Political parties are the least trusted of all the organisations or institutions that featured in the question, with just 12% of voters expressing a lot or some trust; 52% of voters just didn’t trust parties at all. But parties haven’t featured in previous questions, so we don’t know to what extent that has changed.

Trade unions have also suffered reputationally, presumably as an outcome of the Craig Thomson affair; they’re down from 39% to 22% trust. That’s right across all demographics, but especially older voters: they were less likely to trust unions last September than others, but that sentiment has dramatically hardened since then — 36% of over-65s didn’t trust unions at all back then; now that’s 54%.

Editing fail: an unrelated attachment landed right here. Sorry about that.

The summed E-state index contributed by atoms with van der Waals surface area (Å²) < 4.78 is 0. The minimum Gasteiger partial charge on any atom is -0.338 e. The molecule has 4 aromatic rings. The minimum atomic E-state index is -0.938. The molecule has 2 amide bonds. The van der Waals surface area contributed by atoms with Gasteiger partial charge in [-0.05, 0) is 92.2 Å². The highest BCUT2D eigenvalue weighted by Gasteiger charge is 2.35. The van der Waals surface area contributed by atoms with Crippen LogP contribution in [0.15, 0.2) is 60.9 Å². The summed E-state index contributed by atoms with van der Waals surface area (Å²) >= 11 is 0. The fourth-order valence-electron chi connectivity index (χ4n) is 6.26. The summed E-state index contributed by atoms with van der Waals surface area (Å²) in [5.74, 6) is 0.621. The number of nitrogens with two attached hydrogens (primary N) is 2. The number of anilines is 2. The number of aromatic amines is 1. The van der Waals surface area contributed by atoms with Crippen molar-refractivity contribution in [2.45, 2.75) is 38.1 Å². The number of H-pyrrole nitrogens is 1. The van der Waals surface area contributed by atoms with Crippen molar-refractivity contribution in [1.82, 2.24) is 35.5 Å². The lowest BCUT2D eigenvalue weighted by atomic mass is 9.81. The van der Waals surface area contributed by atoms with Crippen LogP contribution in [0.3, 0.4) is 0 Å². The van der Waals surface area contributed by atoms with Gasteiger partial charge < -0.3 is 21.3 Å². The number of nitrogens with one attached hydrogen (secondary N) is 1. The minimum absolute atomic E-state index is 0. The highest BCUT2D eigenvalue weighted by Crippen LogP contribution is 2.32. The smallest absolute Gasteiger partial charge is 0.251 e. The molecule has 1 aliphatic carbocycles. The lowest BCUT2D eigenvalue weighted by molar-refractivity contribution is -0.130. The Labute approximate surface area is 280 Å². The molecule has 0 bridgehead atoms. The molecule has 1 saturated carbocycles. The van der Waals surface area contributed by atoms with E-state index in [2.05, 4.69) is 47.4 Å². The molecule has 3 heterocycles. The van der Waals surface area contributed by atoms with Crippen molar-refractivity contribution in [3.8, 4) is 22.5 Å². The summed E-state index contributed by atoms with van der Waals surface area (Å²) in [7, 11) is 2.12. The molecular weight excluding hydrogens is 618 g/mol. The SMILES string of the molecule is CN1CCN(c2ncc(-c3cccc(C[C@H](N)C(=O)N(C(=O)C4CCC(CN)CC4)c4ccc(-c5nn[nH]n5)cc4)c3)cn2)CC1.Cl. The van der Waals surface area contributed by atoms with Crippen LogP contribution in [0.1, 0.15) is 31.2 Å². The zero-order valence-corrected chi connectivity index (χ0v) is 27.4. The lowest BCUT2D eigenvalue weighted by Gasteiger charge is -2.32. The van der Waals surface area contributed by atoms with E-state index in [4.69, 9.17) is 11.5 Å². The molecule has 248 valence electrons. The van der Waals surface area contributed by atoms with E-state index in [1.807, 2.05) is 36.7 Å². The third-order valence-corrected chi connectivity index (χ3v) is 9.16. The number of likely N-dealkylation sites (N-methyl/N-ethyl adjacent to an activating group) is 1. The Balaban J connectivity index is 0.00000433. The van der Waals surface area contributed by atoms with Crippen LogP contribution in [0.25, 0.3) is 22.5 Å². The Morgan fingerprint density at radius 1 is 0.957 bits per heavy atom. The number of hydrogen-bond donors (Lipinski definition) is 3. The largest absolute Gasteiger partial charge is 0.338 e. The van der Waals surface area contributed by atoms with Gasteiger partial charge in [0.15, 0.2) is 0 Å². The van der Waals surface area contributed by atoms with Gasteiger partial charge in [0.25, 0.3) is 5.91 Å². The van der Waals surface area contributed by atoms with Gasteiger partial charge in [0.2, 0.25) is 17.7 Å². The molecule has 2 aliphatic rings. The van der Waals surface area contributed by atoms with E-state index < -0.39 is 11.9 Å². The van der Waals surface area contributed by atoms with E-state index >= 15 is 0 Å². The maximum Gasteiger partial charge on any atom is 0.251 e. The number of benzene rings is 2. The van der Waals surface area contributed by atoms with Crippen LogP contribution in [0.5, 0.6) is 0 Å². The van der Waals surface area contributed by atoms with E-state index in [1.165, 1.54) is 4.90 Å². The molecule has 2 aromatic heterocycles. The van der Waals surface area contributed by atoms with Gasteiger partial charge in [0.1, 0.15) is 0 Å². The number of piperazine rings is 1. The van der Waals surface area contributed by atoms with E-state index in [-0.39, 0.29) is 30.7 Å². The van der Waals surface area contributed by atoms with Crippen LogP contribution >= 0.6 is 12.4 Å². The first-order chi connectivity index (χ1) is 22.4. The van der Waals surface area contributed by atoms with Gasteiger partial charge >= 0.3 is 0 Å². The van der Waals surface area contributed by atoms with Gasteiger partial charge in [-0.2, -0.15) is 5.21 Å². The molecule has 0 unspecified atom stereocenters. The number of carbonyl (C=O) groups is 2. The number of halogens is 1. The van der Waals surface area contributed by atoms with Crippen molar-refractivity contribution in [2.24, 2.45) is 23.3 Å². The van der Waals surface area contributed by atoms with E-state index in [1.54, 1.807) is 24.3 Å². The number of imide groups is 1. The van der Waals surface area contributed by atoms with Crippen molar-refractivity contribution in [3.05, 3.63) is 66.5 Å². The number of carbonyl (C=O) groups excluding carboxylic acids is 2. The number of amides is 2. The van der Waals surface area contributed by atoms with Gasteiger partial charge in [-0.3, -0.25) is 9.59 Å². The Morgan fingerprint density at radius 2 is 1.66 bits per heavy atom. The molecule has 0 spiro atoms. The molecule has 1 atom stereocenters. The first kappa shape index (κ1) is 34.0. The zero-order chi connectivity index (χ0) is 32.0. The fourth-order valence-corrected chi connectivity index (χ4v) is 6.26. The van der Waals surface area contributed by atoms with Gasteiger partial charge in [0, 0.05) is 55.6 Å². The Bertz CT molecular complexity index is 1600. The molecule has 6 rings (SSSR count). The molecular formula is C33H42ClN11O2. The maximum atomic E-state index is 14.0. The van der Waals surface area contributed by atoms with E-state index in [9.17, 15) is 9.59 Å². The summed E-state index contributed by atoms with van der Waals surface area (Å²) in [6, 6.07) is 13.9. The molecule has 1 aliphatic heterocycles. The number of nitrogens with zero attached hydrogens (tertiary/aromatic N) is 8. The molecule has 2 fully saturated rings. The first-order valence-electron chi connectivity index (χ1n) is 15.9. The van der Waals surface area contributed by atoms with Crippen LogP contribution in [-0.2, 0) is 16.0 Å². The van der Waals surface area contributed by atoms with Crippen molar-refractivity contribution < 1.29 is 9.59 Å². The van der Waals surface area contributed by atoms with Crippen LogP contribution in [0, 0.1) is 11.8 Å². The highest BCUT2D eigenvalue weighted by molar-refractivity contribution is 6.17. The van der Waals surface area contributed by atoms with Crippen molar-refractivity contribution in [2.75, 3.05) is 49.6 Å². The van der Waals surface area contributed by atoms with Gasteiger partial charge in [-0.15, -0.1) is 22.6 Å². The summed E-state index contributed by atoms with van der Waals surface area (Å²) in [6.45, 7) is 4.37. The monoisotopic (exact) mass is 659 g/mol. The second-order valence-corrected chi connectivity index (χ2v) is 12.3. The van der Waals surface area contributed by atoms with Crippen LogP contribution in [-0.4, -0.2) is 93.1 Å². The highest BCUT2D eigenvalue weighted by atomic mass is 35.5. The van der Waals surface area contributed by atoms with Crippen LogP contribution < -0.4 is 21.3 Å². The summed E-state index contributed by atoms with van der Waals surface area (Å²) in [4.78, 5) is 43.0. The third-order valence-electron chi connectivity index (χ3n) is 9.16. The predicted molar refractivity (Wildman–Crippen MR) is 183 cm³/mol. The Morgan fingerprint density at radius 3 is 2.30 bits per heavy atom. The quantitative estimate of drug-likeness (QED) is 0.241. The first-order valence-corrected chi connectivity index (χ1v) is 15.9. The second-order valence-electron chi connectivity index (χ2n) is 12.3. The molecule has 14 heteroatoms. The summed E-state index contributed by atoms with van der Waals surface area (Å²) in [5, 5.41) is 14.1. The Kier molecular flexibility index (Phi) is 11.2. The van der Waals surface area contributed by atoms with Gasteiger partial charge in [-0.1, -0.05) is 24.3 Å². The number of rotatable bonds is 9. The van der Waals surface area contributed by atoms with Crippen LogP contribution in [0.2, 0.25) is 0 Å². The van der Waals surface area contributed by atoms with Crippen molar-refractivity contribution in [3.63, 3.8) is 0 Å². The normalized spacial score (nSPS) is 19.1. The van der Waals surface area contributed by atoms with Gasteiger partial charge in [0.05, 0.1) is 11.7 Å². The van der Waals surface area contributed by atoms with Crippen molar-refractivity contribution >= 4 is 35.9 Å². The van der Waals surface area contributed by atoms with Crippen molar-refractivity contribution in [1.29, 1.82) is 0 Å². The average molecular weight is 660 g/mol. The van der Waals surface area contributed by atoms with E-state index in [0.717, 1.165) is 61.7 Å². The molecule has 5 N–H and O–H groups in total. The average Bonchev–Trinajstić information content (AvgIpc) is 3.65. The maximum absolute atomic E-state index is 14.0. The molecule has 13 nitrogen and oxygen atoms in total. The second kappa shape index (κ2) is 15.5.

And the Commonwealth Public Service has also fallen significantly, from 49% when a similar question was asked in February this year, to 30% now; again older voters have led the way, despite the Public Service barely featuring in public debate other than as a target for big cuts by both sides of politics. Even the High Court and the Reserve Bank, the two most trusted institutions last September, have fallen; the High Court from 72% to 60% and the RBA from 67% to 49% (despite several big rate cuts). But for those two bodies, there’s no older voter bias — in fact if anything, older voters have more trust in them than younger voters.